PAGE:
Because the bulk of their catalog has remained in print (at least digitally) for all these years I've been doing Wilfully Obscure, I've brought The Wrens up fairly infrequently, which is a bit unusual for a band I've had so sizable of an investment in. Words usually fail me in summing up their dizzying sonic panache, but that probably goes for anyone whoever attempted to describe the dense layers of multi-tracked harmonies and overloaded melodies that threaten to topple over virtually any song they commit to tape. The basis of their back catalog is comprised of three stunning albums: Silver (1994), Secaucus (1996) and The Meadowlands (2003). The first two arrived on the indie Grass Records (later Wind-Up) imprint, a label that was eventually sold to BMG. After the spellbinding Secaucus (and the outright migration of Grass Records itself), the New Jersey quartet went back to square one, and via DIY channels shopped a self-funded cassette, Overnight Success, around to prospective labels. Absolutely Kosher would finally give them a home in the early '00s, but as far as this post is concerned that's neither here nor there.
Thing is, even those who pride themselves on being hardcore Wrens aficionados are to be given a pass on this lost holy grail, if only because it slipped out when the Web was in it's infancy. In all honesty I didn't even catch wind of Overnight... until I was perusing the "indie" folder of a fellow MP3 trader on a file sharing platform in 2010, or thereabouts. A thread on the Wrens message board, dating back to 2005, provides the most useful dossier of information on this exceedingly limited release. What follows is a useful backgrounder and critique.
Talk about pleasant surprises. . . more than a year after issuing their
breakthrough Secaucus disc for Grass Records, and a good six months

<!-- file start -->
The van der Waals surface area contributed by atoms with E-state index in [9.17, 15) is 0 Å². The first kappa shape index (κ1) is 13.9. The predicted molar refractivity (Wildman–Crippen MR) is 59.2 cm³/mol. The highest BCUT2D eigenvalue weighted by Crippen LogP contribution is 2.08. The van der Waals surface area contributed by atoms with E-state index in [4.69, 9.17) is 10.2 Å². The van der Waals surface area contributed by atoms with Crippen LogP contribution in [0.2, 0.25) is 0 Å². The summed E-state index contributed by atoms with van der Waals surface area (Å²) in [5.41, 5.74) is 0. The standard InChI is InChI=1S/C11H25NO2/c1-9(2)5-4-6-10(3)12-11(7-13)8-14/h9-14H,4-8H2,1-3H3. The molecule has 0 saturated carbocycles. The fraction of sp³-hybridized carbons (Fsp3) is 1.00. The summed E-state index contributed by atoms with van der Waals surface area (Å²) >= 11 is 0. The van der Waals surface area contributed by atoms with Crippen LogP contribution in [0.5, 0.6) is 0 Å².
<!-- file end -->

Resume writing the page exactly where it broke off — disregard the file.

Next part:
since they officailly parted ways with that label in search of greener
pastures, The Wrens, still working on a major-label deal, have taken it
upon themselves to release Overnight Success, an absolutely incredible
batch of ten sonic-pop deconstructions that should serve not only to
bolster their label bargaining power, but to build on their (all too)
slowly growing reputation as one America's most intiriguing and
inventive new bands, as well. If you can imagine XTC's avant-pop
colliding with Pixies-esque tortured, blast-first guitar lines, capped
by Richard Hell's new wave vocal twitch, you'd have a vague idea where
the Wrens come from - but we're only talking ballpark here. The
recording quality of this self-made, basement production is murky -
nearly bootleg variety, but the songs are as stunning, provocative and
well-arranged as you're going to find.
What the above write-up doesn't mention is that Overnight Success was comprised of ten songs, of which I have only six, I'm happily offering here. Not as sonically sweeping as any of their proper albums, these half-dozen tunes are still about as intoxicating as anything you're likely to hear Wrens-wise. A major treat for those of you who've only been exposed to the official releases. If any of you have an original copy of the tape, or a complete digital version. And for any neophytes who've made it this deep into the text, you can sample album tracks on the Wrens site here as well as a 1995 single that I posted awhile back. BTW, a fourth Wrens album is tentatively slated for later this year.
From the Rack
Take Me or Leave Me
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